This information was written in 2019. Some channels have since changed or stopped producing videos.
I get most of my Japan travel ideas and information from YouTube channels. I started my “J-vlogger” viewing about five years ago, at the tail end of the first or second wave of the phenomenon. J-vloggers are mostly non-Japanese (mostly Americans, Canadians and Australians) living in Japan and uploading videos to YouTube about their experiences living in Japan. Often (starting out) as English teachers, sometimes moving on to other jobs, sometimes becoming full time YouTubers.
The first channels I watched were Gimmeabreakman ( ‘the godfather of jvlogging’ ), his Two and a half Oyaji co-host Hikosaemon and Rachel and Jun. In those days there was quite a bit of interaction between these and other early channels as well as a lot of drama. I still check in with these channels from time to time, but they generally don’t provide much actual travel information. Rachel and Jun seem to be mostly posting a lot of videos about their cats, though Jun has his own extremely popular cooking channel “JunsKitchen” which is always good to watch. The channels listed below are the ones I watch most regularly and mostly for their travel related information.
These are my favourite Japan travel related channels (in 2019):
- Abroad in Japan
One of the best known Japan related channels out there is Chris Broad’s Abroad in Japan. British, sarcastic and proud of it, Chris’s videos are bloody succesful for exactly that reason and because he’s good at picking subjects that appeal. To viewers. Or YouTube’s algorithm. Who knows. Chris also has a knack for making interesting friends with quirky personalities, like Natsuki and Ryotaro who both regularly feature on the channel.
Subject-wise, Ninja Monkey (Nathan) is the channel that appeals to me the most. Gibraltar based, Nathan is at a similar stage in the Japan travel experience timeline as I am. We’ve both done all the stuff that’s in travel guides (Tokyo-Kyoto-Hiroshima) and are now exploring beyond that. Nathan is one step ahead of me, he’s done 9 trips, I’ve done 8. Last year he did Shikoku, just before I went there a few months later. His most recent trip in Summer 2019 covered Chugoku (see the video above), an area I have scheduled for next year. Basically I could just copy his itinerary and I’m good to go.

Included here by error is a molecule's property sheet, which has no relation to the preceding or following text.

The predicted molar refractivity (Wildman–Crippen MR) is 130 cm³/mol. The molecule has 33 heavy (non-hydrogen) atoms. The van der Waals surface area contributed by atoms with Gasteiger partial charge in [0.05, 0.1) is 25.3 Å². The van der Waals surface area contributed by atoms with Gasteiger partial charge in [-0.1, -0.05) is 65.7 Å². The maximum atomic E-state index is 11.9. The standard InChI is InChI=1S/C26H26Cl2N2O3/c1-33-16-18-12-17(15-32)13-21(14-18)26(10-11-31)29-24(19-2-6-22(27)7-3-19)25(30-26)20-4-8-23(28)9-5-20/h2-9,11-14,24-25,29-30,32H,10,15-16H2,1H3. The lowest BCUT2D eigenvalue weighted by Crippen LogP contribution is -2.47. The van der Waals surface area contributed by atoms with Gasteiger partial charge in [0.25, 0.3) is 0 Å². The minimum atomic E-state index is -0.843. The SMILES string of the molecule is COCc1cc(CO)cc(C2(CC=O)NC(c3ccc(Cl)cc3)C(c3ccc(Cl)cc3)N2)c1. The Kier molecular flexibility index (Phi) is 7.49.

Probably my favourite YouTube couple are Shinichi and Satoshi. They make a lot of different types of videos and have recently separated them into different channels. I like their travel and their cooking videos best, but they also have a food review channel, a live channel, and individual personal channels. On their most recent one, “I will always travel for food” the videos only have ambient sound and subtitles, giving them an ASMR-like quality, like this one detailing a trip to Coco Curry:
- Paolo from Tokyo
Filipino-American Paulo de Guzman gave up his consulting job and software business to do YouTube full time. He and his wife Maiko create videos with a high emphasis on food (lots of ‘top ten’ type of content), but since they’ve started putting out really fun, informative “Day in the life of…” videos (salarymen, professional cosplayers, ramen chefs) and other ‘life in Japan’ related stuff, their channel has become essential viewing.
I also watch (or used to watch):
- Simon and Martina
Previously based in Korea, this couple moved to Japan a few years back. One of their videos about ramen made me travel to Fukuoka to experience Kurume ramen for myself. They’re naturals on camera which makes watching easy and fun.
The couple divorced in 2021.
- Life where I’m from
Greg started this channel from the point of view of his children, but he has evolved into a solid documentary maker. Not afraid to investigate social issues in Japan.
- Jennifer Julien
French foodie Jennifer Julien started her channel encouraged by her friend John Daub from Only In Japan (see below). Jennifer works in Japanese broadcasting, has her own food range in Japanese shops and moves in different circles than most J-vloggers, her live streams will give you a different perspective life in Japan.
- Only in Japan
Very popular channel by John Daub, who travels all over Japan to highlight interesting areas and topics. Regular live streaming.
As a bonus, these are some of the channels I watch to improve my Japanese:
- Yuki JapanFries
Yuki is a young Japanese youtuber who does funny bilingual videos.
- Japanese Ammo
Misa teaches Japanese grammar covering both beginner and advanced topics.
- Peaceful Cuisine
Beautifully produced, soothing videos by Ryoya Takashima. If you want to see some of that famed Japanese “attention to detail”, go watch this guy grind coffee, or build a work bench. 2.1 million subscribers!
What channels do you watch?